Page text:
“The British soldiers were intense,” Dorka recalled in our June conversation, “but not threatening.” The British permitted nearby kibbutznikim to visit the camp everyday and mingle with the newcomers. “We loved them very much. They taught us songs in Hebrew. We would go very near to the soldiers, singing ‘Kalaniot,’” a Hebrew folk song about anemones ablaze in the valley. The bloom of the flowers matched the red of the soldiers’ berets. The tune had become the code song to alert Jewish fighters about the advance of British forces, but Dorka and the other ma’apilim were unaware of the cipher. “We annoyed them [the soldiers]. They were nervous. Because they were nervous, it was funny for us. We were young,” Dorka said.

Then, less than two weeks after Dorka arrived in Mandate Palestine, the Irgun bombed the King David Hotel on July 22. At Atlit, Dorka heard few details about the explosion other than something “big” had happened in Jerusalem.

A few weeks later, Dorka moved to the contested city. A representative from Agudat Yisrael, one of the ultra-Orthodox political parties facilitating Jewish immigration to Mandate Palestine, arrived at Atlit and requested to bring Dorka to Jerusalem to study. At Penina Bet Yakov, a girls’ boarding school, female teachers greeted her. “They say here comes a new girl. She speaks Polish. Who wants to be her friend? Another time a Hungarian girl arrives. The next time a Romanian girl arrives.” Then a German girl entered the classroom. “She looks at me. I look at her.”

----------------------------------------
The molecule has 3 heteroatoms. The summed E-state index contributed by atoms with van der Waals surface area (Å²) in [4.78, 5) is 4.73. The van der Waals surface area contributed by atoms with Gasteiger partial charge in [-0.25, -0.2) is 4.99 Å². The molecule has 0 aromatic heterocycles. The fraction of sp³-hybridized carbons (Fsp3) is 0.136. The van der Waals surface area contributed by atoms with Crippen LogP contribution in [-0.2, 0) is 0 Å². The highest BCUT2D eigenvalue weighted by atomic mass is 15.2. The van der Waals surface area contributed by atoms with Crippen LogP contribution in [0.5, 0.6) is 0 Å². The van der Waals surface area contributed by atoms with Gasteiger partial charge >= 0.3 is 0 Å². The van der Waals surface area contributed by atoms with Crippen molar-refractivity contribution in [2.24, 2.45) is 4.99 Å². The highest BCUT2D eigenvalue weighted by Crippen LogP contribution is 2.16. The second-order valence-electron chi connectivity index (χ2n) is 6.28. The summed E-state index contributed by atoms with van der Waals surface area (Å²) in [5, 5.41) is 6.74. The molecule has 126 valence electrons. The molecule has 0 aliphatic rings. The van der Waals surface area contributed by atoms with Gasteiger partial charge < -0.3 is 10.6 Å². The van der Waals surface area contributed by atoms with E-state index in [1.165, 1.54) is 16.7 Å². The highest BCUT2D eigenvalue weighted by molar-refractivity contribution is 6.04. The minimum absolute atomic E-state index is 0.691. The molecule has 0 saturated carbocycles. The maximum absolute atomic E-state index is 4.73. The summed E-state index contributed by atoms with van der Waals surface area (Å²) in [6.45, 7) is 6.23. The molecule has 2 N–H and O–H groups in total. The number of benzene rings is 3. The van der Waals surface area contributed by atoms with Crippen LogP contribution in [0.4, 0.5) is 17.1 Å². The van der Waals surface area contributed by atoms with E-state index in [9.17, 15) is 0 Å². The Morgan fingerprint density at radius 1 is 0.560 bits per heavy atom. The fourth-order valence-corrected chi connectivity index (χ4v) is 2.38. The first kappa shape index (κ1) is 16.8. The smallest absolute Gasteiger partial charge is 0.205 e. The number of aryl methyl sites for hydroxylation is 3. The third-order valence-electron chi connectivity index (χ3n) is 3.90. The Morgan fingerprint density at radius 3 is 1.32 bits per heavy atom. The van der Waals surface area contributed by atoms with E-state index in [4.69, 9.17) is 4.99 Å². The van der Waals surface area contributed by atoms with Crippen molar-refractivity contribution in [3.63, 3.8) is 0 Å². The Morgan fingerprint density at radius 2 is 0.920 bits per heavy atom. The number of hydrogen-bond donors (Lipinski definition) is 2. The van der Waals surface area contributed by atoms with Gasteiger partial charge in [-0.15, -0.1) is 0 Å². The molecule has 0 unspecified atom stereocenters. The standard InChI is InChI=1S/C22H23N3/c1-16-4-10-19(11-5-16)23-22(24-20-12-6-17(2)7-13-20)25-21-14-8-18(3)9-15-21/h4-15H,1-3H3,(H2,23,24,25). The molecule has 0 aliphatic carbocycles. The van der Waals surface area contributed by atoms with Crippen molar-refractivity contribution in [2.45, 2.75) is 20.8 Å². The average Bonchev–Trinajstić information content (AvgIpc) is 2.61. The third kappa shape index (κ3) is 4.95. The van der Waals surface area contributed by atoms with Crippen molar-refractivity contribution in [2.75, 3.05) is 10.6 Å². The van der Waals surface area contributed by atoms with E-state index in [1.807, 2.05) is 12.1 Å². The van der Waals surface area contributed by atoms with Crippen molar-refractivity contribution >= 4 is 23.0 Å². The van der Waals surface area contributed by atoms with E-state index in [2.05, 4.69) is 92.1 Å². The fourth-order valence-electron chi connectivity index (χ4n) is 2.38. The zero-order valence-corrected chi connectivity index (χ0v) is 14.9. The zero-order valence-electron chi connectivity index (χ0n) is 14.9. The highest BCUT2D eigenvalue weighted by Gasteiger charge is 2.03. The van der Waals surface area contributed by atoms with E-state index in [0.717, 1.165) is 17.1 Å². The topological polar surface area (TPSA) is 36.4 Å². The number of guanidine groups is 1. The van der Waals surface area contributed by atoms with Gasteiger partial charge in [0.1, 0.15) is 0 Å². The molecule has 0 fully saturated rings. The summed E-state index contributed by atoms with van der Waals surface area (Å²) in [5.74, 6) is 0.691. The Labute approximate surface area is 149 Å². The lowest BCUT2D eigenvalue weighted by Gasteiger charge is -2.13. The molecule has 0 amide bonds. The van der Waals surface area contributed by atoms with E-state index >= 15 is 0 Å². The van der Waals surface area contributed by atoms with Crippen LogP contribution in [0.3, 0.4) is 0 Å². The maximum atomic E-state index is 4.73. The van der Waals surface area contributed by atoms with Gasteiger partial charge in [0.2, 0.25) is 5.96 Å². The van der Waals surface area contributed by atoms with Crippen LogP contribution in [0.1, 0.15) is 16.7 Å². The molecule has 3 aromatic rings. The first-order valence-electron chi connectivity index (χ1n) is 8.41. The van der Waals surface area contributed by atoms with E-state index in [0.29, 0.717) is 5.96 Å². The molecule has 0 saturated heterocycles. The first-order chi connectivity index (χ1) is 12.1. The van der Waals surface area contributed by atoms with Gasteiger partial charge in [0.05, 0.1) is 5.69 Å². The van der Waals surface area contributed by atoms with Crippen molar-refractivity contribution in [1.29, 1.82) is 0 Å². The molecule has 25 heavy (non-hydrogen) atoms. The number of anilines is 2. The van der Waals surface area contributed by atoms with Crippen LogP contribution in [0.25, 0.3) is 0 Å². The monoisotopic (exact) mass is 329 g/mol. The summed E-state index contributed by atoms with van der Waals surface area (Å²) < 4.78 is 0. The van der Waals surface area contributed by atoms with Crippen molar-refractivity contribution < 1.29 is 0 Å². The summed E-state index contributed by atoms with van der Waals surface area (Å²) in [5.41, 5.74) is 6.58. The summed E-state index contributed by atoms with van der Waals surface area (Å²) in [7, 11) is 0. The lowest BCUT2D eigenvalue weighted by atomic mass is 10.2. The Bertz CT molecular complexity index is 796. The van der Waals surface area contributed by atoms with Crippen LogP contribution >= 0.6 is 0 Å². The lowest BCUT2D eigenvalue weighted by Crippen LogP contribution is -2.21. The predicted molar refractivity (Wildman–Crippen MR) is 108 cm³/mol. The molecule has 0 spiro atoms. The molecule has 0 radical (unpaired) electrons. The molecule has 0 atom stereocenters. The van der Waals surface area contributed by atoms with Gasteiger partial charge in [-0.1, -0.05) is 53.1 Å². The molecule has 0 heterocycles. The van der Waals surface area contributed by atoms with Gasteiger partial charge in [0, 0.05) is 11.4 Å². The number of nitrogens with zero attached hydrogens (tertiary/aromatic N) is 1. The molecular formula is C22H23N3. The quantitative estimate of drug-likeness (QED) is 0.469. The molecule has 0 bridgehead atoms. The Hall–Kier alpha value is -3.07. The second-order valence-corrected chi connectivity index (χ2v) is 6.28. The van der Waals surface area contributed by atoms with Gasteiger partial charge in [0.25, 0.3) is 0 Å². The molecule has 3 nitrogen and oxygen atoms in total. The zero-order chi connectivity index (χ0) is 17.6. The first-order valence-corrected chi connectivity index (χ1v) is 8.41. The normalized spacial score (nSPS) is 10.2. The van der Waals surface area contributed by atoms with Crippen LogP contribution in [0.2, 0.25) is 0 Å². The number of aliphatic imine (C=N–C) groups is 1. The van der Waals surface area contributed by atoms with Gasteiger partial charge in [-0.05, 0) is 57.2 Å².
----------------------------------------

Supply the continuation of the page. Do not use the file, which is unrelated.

A year earlier, when Dorka began chronicling her wartime memories, she could not have imagined reconnecting with this schoolmate from the Łódź ghetto. To her confidante—the diary, Dorka had disclosed, “I don’t have any friends. They all fell victims of Majdanek and Auschwitz. I’m the only one from my class still here, possibly by accident, or saved by a miracle.”

The two survivors became lifelong friends.

With the discovery of the Diary of Dwojra Altman, I am compiling an essay—juxtaposing singular excerpts from the journal with edited passages from my recorded conversations with Dorka. While I write about her wartime experiences, I often look at Memory Unearthed: The Lodz Ghetto Photographs of Henryk Ross. No matter how chilling the deportation scene is, an educator at Yad Vashem points out in a video, Ross’s picture “cannot show us what happened inside the cattle cars or what happened when the Jews of Łódź arrived at their final destination—Auschwitz. For this historical information, we rely on the testimonies of survivors.”

 

New Media and Fourth-Wave Feminism

By Shlomit Lir